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Expert Q&A: What Being a Member of Congress Means for a Family

The following is an excerpt from the second of three reports of the Life in Congress series. Read the full text of this Expert Q&A with Patricia Kempthorne in, "Life in Congress: The Member Perspective."

Patricia Kempthorne has spent decades advocating for family, children, and workplace issues. She is founder of The Twiga Foundation, a nonprofit dedicated to promoting family consciousness in the home, the workplace, and the community. Mrs. Kempthorne is married to Dirk Kempthorne, a former mayor, senator, governor, and cabinet secretary, and has a unique perspective on the challenges facing public officials and their families.

At what point does job satisfaction trump overwork and the challenges faced by someone elected to serve as a member of the United States Congress?  

As our founders stated, “we pledge our lives, fortune and sacred honor” in service to the United States of America. Reality is that as a member of congress you don’t just have a job you have a “calling” and everyone will be calling. You have made assurances to your constituents, your party and your family that you will not forget who got you there, who you represent and how much their support means. It is a 24/7/365 position. The long hours are not long enough but you do the best you can and you are the only one who can set the parameters for how you will juggle your elected position, family and personal needs. It certainly isn’t easy and some are better at it than others. These challenges are not that much different than a CEO, business owner, sales executive, farmer or any dedicated employee. To be successful you must work hard, accept long hours and tackle situations that you didn’t create and are not able to control. The difference is a member of congress will be judged publicly in the media on all activities 365 days a year and held to an unheard of standard of excellence and accountability. You do it because you believe in the tenets of the republic, it is an honor to serve and you have the opportunity to make a difference for your family, your community and your country.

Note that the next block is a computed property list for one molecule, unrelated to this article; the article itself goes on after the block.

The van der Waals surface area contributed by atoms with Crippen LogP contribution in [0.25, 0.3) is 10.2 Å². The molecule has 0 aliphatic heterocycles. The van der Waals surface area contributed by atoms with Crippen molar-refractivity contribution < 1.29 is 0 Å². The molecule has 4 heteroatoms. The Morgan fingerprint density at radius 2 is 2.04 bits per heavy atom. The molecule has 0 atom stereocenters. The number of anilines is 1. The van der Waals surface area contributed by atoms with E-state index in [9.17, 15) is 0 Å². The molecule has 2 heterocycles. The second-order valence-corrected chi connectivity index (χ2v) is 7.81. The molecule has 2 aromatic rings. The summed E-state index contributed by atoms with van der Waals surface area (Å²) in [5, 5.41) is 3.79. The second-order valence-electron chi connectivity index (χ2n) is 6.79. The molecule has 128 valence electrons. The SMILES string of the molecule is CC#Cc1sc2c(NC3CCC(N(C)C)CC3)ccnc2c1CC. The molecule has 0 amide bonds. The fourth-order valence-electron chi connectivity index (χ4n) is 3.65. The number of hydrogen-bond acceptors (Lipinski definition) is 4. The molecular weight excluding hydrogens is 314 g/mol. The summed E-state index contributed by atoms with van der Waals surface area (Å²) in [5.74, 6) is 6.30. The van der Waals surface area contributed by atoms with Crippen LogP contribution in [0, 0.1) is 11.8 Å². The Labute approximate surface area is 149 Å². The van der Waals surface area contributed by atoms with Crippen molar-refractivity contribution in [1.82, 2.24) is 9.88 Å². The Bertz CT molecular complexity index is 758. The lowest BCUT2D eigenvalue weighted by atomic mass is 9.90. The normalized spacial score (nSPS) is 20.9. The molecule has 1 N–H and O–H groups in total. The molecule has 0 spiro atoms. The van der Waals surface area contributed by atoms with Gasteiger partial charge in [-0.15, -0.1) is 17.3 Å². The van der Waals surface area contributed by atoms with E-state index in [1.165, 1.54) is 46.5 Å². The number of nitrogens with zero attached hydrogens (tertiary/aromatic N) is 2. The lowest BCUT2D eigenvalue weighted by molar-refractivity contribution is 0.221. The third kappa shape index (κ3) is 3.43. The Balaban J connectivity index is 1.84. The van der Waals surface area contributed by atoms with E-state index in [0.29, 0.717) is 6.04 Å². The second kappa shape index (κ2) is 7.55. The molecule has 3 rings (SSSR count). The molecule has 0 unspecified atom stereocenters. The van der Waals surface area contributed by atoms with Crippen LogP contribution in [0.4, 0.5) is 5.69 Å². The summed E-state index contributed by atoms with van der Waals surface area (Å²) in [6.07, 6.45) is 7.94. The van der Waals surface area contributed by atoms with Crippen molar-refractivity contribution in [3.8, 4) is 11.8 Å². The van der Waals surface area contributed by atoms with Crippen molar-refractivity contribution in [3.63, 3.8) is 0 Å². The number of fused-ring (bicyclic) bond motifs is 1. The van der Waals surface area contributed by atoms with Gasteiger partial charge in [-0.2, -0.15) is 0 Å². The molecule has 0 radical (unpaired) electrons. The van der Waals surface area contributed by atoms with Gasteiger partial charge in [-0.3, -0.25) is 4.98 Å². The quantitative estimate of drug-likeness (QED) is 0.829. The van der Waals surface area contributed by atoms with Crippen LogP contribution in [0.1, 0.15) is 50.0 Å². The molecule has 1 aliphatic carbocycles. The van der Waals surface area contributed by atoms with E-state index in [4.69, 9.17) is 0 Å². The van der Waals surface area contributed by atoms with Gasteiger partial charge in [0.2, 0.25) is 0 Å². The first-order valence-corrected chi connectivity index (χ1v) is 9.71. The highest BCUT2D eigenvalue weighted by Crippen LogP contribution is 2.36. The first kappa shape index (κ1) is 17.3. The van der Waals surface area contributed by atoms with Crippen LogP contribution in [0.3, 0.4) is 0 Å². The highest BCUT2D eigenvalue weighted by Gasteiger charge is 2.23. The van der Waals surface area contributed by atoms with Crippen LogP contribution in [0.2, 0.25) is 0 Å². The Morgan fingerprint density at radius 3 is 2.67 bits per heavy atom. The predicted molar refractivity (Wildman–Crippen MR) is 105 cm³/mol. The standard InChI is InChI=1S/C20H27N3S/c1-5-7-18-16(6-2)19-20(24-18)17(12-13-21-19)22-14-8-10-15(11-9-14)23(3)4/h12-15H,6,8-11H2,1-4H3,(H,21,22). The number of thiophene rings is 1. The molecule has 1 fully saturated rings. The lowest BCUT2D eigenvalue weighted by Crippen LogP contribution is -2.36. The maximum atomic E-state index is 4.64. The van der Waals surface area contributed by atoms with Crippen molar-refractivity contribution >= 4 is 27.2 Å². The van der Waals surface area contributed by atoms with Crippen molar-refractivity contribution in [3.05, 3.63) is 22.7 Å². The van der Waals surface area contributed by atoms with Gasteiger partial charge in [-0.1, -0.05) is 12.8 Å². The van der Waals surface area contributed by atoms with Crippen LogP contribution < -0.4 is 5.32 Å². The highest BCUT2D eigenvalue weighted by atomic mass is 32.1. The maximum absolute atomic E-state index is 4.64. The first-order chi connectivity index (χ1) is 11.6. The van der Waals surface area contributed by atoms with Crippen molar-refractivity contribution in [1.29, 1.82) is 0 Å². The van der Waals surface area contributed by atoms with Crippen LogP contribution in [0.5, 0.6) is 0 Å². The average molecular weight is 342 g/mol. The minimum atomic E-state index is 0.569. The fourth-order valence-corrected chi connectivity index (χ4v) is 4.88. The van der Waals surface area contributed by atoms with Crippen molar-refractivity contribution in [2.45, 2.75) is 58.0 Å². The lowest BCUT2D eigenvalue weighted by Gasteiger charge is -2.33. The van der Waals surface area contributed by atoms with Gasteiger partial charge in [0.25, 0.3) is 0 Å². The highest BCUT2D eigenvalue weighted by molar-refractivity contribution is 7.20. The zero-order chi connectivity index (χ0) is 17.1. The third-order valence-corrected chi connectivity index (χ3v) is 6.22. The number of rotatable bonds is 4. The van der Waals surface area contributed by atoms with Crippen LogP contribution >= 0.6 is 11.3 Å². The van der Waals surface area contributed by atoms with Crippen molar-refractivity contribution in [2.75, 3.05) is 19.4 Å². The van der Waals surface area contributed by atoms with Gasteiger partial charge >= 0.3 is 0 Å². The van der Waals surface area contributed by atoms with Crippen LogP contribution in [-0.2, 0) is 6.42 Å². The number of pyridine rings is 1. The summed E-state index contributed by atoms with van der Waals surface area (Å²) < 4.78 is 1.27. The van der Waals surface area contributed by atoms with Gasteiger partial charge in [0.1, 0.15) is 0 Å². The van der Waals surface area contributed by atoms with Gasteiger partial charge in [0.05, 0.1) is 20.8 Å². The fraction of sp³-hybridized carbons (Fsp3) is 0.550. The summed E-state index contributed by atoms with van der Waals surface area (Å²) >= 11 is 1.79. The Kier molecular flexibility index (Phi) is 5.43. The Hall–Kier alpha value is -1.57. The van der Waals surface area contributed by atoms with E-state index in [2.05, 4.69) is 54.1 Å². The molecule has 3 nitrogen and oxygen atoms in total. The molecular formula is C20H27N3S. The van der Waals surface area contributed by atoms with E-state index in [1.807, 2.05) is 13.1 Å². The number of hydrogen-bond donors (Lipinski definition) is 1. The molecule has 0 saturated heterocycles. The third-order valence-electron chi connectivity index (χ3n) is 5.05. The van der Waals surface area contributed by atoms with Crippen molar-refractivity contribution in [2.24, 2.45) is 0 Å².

From your perspective how did your spouse’s job affect the family?

Our children were quite young when my husband was elected to his first public office. We anticipated that at four and six years of age they would not be particularly impacted by their father’s job and that the advantage may be that if his public service continued it would be natural for them to see their dad in the public arena. For the next twenty-four years we had the opportunity to participate in the political process at community, state and national levels. Our children are now in their 30’s and over the years we learned many things about just how impacted they were. In many ways we are making up for lost time spending more time together as adults and we are all enjoying our lives out of the public eye. For most of their lives they shared their father with everyone else. Though they did this proudly sometimes they simply wanted it to go away.

Once at our annual state fair, they were pre-teens and we were walking down the fairway. There were many handshakes and well-wishers and people wanting to talk. Our daughter finally stomped her foot asked her dad to deny he was the mayor and just talk to her. Though it was a positive experience overall; she was tired of sharing.  When he was in the Senate, a few years later, I saw his car pull into the school parking lot to join me for our son’s football game.  It just as quickly pulled out and he called and said that a vote was just been called and he had to head back to DC. That was the right thing to do. It was necessary but it was frustrating because your heart and your head are not in sync. As a family and as individuals we had to work at finding our comfort levels with his public service. It is important for the elected official to clarify expectations with their staff to ensure that family and health are first. That is, first to the best of everyone’s ability to navigate the responsibilities and expectations for a seamless public work-life experience. Hindsight has brought much appreciation for the individuals that supported our public service whether they be staff members, constituents or friends. Of course, I think my husband’s life-work was and is a gift to all of us and to those he served.

To read Patricia Kempthorne's piece on the work-life of Members of Congress on Huffington Post click here.

 
 
 

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